So just think to yourselves of, like, Lazarus who had just been raised from the dead in this incredible miracle from Jesus, and as people are gathering to hear his testimony about Christ and what he had done, God’s people, the Pharisees, are now wanting to kill him for his testimony. So understand there’s tension between Jesus and the religious leaders that had been growing over the past three and a half years during Jesus’ ministry, and now the plans were set in motion to kill him. So our text says that right before chapter 12 that Jesus was no longer walking openly among the Jews, but was remaining hidden. John also tells us that the Passover festival of the Jews was drawing near, which is the first and largest festival that the Lord commanded the Jews to remember and to celebrate. Which for those that might not know, Passover festival was a time of remembering when the Jews were slaves in Egypt during the time of Moses. God had instructed Moses to have every Jewish home cover the door frames with the blood of young sheep and goats, and told Moses that he would pass over every Jewish home with blood on its doorpost.

But every firstborn child and animal in Egypt would die because Pharaoh would not listen to the Lord, and would not let God’s people go to worship him. Moses also instructed the Jews to cook each lamb that was sacrificed at twilight on the fourteenth day of the month with unleavened bread and bitter herbs, and that all the animals should be eaten or burned by the next day. So God did this to look forward to the day when a mediator would come and spill his blood and break his body for his people that would cause God to pass over their sins.

This was the festival that many were preparing to celebrate in Jerusalem during this time in our text. And John tells us in verse 55 that people from all over the country, Jews and Gentiles, were coming to Jerusalem in order to purify themselves according to the law before Passover so that they could take part in this celebration. And scholars estimate that it was likely over a million people were gathered at Jerusalem to prepare themselves to celebrate Passover.

So understand, this was a huge community event with many people thinking about what God had done and instructed at the time of Moses in order to free Israel from captivity and to make for himself a people to worship him. And in the midst of everything that is going on with all these people gathering to Jerusalem, you have many people looking for Jesus after hearing about all the miracles that he had been performing, wondering if he would show his face at the risk of being arrested by the religious leaders. The last key detail John mentions before our passage is that Jesus had also just been anointed by Martha using expensive ointment that Jesus referenced was for the day of his burial. So now, five days before the celebration of Passover, the hour had come for Jesus to approach the storm that had awaited him since his birth in Bethlehem. But looking at verses 12-15, the next day after Jesus had been anointed by Martha, despite the tension and risk of being arrested and killed, Jesus begins his journey into Jerusalem. So as God incarnate, the King of Kings and Lord of Lords, how would Jesus enter Jerusalem to observe this final Passover?

John tells us in verse 14 that Jesus was found sitting on a young donkey, otherwise known as a colt, as he made his way into Jerusalem. The other gospel accounts have more to say on how Jesus ended up riding a donkey in Jerusalem. Matthew, Mark, and Luke all record that Jesus was in a small town called Bethphage near the Mount of Olives, which is about two and a half mile journey from Jerusalem. And while they were there, Jesus told two of his disciples, go into the village ahead of you. And as you enter it, you will find a colt tied there on which no one has ever sat. Untie it and bring it.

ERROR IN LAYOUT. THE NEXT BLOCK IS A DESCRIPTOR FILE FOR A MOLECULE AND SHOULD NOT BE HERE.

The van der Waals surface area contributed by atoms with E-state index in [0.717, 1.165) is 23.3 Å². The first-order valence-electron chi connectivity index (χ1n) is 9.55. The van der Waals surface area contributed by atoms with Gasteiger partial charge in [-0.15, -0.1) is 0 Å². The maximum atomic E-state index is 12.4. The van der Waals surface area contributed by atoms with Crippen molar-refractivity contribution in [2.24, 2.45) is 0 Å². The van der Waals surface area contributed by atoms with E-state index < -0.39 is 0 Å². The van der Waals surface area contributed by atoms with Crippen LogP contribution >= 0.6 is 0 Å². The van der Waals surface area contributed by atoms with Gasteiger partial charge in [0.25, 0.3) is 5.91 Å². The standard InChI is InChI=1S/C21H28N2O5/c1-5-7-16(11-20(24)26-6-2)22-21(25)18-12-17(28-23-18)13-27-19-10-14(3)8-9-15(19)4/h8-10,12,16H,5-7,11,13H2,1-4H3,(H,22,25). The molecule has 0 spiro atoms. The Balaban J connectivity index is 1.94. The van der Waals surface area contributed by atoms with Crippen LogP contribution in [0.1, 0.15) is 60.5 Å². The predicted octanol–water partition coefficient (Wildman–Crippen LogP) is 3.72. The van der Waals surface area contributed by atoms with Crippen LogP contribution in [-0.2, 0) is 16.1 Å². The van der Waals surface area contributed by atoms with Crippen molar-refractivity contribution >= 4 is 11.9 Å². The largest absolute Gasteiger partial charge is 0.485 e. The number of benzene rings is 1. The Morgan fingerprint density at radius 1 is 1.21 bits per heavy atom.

And if anyone asks you, why are you untying it? Say the Lord needs it. So Jesus’ disciples went ahead and they found a donkey and her colt outside of the street tied by a door. Just as Jesus predicted, some of the people standing nearby asked, what are you doing in tying the colt? And the disciples answered as Jesus instructed them, say, the Lord needs it. And the people simply let the disciples walk away with the donkey and colt that they had brought to Jesus.

The disciples then laid their clothes on the colt as a makeshift saddle and helped Jesus get on and then started this two and a half mile journey to Jerusalem. Now why is this important? I want to give you three main reasons why Jesus riding in on a colt into Jerusalem is significant. So number one, as we see in verse 15 of our text, it was prophesied that the Messiah would come riding into Jerusalem on a colt. John quotes Zechariah 9, 9, that was prophesied over 500 years before this day came. And what John quotes from the passage is, fear not daughter of Zion, behold, your king is coming sitting on a donkey’s colt.

God had declared to the prophet Zechariah that this day would come and that the Messiah, the king of Israel, would come sitting on a colt. Now, even though this was prophesied by Zechariah, many people, including the disciples, did not understand what Jesus was doing and how this was fulfilling scripture. We see that in verse 16 of our text, that the disciples did not understand these things at first. But after Jesus’ death and resurrection, which was his glorification along with his ascension back to heaven, the disciples remembered prophecies like Zechariah 9, 9, that were written about Jesus and were fulfilled by Jesus during his life on earth.

Every single prophecy made about Christ’s incarnation on earth, which is well over 300 different Old Testament prophecies, were all fulfilled. The second reason Jesus riding in on a colt is important, and this reason is tied to the first, is that God is sovereign over every detail of every day. Now, if over 300 prophecies fulfilled by Jesus’ life and ministry on earth isn’t enough to convince you of this truth, then I want to point out to you a detail I read for you earlier out of Luke’s gospel regarding how Jesus got on this colt to ride on.